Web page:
United States of America, Plaintiff-appellee, v. Donna Triggs Mitchell, Defendant-appellant, 960 F.2d 147 (4th Cir. 1992)

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US Court of Appeals for the Fourth Circuit - 960 F.2d 147 (4th Cir. 1992) Submitted: February 7, 1991Decided: April 23, 1992

Appeal from the United States District Court for the Southern District of West Virginia, at Charleston. Charles H. Haden, II, Chief District Judge. (CR-89-188-2)

Thomas W. Smith, Charleston, West Virginia, for Appellant.

Michael W. Carey, United States Attorney, Jacquelyn I. Custer, Assistant United States Attorney, Charleston, West Virginia, for Appellee.

S.D.W. Va.

AFFIRMED.

Before HALL, WILKINSON, and NIEMEYER, Circuit Judges.

OPINION

PER CURIAM:


Donna Triggs Mitchell pled guilty to one count of crack cocaine distribution (21 U.S.C. § 841) and appeals the guideline sentence imposed on her. We affirm.

Mitchell and her source, Henry Davis, were both arrested after Mitchell's third sale of crack to a confidential informant. While Mitchell pled guilty and cooperated with authorities, she did not provide them with any significant additional information. At sentencing, Mitchell requested an offense level reduction on the ground that she was a minor or minimal participant under U.S.S.G.s 3B1.2. She alleged that Davis was a high volume drug dealer who sold to many people and that she was, therefore, a minor part of his whole operation. After a continuance, during which Mitchell's lawyer prepared a memorandum in support of her motion, the sentencing court denied the reduction, finding that the information before the court showed only that Mitchell and Davis had acted as partners in the offenses charged. After the court's ruling, Mitchell's lawyer offered to put her on the stand. The judge said she could testify for the record, but that the court's ruling would not change. Mitchell did not take the stand.

On appeal, Mitchell argues that the sentencing court erred in stating that it would not consider evidence she could have offered and in thereby refusing to consider all relevant conduct in determining her sentence.

A defendant's role in the offense is a factual question to be determined under the clearly erroneous standard. United States v. Daughtrey, 874 F.2d 213 (4th Cir. 1989).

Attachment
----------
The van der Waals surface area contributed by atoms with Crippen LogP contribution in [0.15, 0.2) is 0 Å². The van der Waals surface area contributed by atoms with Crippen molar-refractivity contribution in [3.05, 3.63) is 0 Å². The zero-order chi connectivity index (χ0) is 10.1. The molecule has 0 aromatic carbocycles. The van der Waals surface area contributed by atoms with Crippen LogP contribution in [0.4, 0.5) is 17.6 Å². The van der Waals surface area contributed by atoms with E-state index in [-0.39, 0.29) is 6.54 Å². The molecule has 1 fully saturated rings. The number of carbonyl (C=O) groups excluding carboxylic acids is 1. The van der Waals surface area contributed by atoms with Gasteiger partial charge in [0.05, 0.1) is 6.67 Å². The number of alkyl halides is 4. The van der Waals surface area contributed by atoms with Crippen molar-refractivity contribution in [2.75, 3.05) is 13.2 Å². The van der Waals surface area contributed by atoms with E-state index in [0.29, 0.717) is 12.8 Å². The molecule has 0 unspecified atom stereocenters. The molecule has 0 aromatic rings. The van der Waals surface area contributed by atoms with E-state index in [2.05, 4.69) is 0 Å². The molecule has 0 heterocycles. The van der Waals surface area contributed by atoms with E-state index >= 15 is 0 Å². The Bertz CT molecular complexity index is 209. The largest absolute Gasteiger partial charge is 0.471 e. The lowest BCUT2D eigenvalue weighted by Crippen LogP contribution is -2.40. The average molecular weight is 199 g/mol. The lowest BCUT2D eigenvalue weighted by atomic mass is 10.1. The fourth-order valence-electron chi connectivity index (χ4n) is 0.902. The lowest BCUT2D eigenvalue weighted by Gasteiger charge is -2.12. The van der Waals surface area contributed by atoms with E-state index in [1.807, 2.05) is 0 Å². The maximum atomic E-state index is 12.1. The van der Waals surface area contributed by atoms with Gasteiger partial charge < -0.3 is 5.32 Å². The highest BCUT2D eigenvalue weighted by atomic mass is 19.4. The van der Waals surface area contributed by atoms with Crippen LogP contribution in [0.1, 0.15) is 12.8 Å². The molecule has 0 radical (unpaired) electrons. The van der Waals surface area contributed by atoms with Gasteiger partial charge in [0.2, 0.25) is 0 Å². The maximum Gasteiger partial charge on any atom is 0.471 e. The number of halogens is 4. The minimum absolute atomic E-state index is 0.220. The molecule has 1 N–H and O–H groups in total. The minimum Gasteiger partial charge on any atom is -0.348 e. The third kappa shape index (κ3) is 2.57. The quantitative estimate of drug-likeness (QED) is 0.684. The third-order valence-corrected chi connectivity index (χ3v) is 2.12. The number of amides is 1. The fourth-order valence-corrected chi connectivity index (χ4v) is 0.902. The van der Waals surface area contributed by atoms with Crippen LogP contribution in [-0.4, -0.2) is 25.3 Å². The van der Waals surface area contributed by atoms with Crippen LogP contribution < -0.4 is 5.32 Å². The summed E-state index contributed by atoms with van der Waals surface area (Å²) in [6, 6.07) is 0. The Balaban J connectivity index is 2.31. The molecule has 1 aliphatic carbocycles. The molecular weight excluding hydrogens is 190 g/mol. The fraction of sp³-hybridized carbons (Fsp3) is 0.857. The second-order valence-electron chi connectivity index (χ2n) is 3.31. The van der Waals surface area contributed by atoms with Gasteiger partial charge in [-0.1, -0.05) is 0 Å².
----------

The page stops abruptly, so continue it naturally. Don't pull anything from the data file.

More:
Under § 1B1.3(a) (2), relevant conduct which should be considered in determining adjustments as part of a sentence on a drug conviction includes all acts which were part of the same common scheme or plan as the count of conviction. Mitchell had ample opportunity to make known any information she possessed about a larger conspiracy in which she might have been found a minor participant. On the information before it, the sentencing court's finding that a minor or minimal participant reduction was unjustified was not clearly erroneous. See United States v. Gordon, 895 F.2d 932 (4th Cir.), cert. denied, 59 U.S.L.W. 3247 (U.S. 1990) (defendant not entitled to minor role adjustment when he offered no evidence that anyone else was involved in the offense). After the court's ruling, Mitchell had the opportunity to make whatever statements she chose for the record, but made none. Her brief argues that she provided evidence of "a much larger enterprise." However, the only evidence in the record is that she bought crack from Davis and distributed it. Thus, even were we constrained to consider only the offense of conviction, as some circuits and a prior panel of this Court have held, see United States v. Weathers, No. 90-5616 (4th Cir. Nov. 5, 1990) (unpublished), our decision would be the same.

We find that no error occurred in the sentencing proceeding. We dispense with oral argument because the facts and legal contentions are adequately presented in the materials before the Court and argument would not aid the decisional process.

AFFIRMED